Friday, December 26, 2008


Without the six orders of the Mishnah-the early law codes of Rabbinic Judaism- the Torah would remain incomplete.
The reference of six pertains to this monumental work upon which the entire structure of Talmudic law and lore is founded.
Mishnah means to study, to review, to interpret, to change.
At the heart of these creative activities is the striving for order, for meaning, for significance and predictability. Chaos is inimical to human growth. Thus, the six orders of the Mishnah, our point of consideration on the sixth day of Hannukah, heightens our gratefulness for the capacity to bring order out of chaos, to recognize the patterns and symmetries of the world and of life.
This evening, the Sabbath, is ushered in by reciting the Kiddush, the blessing over wine. We begin with the words-“It was evening and it was morning, the sixth day;” creation was complete, leading to its culmination in the sanctity of the Sabbath day. The precursor to the peace and serenity of Sabbath is the creation of an orderly universe, a psychological and spiritual frame of reference that allows for human joy and limitless blessing.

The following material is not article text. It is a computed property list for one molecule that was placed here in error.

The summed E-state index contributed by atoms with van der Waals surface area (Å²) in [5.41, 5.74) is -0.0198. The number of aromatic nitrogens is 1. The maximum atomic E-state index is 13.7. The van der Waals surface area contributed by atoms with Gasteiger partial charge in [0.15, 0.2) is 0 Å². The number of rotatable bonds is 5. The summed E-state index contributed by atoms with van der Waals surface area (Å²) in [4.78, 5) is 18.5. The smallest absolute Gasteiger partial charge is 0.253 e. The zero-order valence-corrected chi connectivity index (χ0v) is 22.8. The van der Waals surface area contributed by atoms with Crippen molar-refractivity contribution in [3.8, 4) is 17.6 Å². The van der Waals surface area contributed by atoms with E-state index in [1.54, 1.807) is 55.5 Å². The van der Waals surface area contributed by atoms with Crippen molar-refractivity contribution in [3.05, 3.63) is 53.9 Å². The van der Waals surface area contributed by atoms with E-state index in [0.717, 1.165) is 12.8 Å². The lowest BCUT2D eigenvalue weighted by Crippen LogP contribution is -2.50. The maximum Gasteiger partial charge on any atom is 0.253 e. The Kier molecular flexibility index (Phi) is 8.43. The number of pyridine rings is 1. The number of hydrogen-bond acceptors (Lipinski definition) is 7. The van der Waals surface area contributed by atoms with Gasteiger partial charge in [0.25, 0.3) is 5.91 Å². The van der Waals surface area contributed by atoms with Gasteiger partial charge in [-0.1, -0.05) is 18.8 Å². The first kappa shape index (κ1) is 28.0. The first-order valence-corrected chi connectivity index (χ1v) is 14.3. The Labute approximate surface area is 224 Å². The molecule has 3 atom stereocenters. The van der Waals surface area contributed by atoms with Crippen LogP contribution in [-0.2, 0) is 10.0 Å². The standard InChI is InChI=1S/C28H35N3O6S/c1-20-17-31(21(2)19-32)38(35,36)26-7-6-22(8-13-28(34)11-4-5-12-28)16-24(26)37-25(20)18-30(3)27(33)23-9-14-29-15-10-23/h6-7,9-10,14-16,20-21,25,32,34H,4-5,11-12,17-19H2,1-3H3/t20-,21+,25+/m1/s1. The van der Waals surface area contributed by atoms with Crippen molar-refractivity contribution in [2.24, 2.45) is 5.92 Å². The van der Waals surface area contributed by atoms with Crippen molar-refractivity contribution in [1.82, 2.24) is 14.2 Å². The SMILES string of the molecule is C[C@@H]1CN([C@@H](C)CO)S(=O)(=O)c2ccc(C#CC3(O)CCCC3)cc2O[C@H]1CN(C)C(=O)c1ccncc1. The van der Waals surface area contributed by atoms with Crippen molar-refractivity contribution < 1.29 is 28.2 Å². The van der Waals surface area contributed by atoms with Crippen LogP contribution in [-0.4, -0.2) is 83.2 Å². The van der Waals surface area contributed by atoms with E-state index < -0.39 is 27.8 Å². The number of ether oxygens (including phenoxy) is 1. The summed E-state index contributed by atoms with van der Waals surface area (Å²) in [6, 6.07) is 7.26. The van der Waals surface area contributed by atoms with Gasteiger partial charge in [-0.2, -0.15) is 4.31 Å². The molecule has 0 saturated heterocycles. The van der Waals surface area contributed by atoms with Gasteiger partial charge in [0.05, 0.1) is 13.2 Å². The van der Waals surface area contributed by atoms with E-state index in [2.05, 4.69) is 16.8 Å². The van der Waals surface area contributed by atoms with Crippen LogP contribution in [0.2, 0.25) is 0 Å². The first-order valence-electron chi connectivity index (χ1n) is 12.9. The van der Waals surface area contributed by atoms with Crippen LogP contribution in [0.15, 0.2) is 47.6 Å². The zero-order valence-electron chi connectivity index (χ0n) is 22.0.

On this sixth day of light we thank the Author of order for the gift of perceiving the patterns of life that make our lives manageable and meaningful and opens the way for greater flashes of soulful illumination.

Happy Hannukah and Shabbat Shalom.

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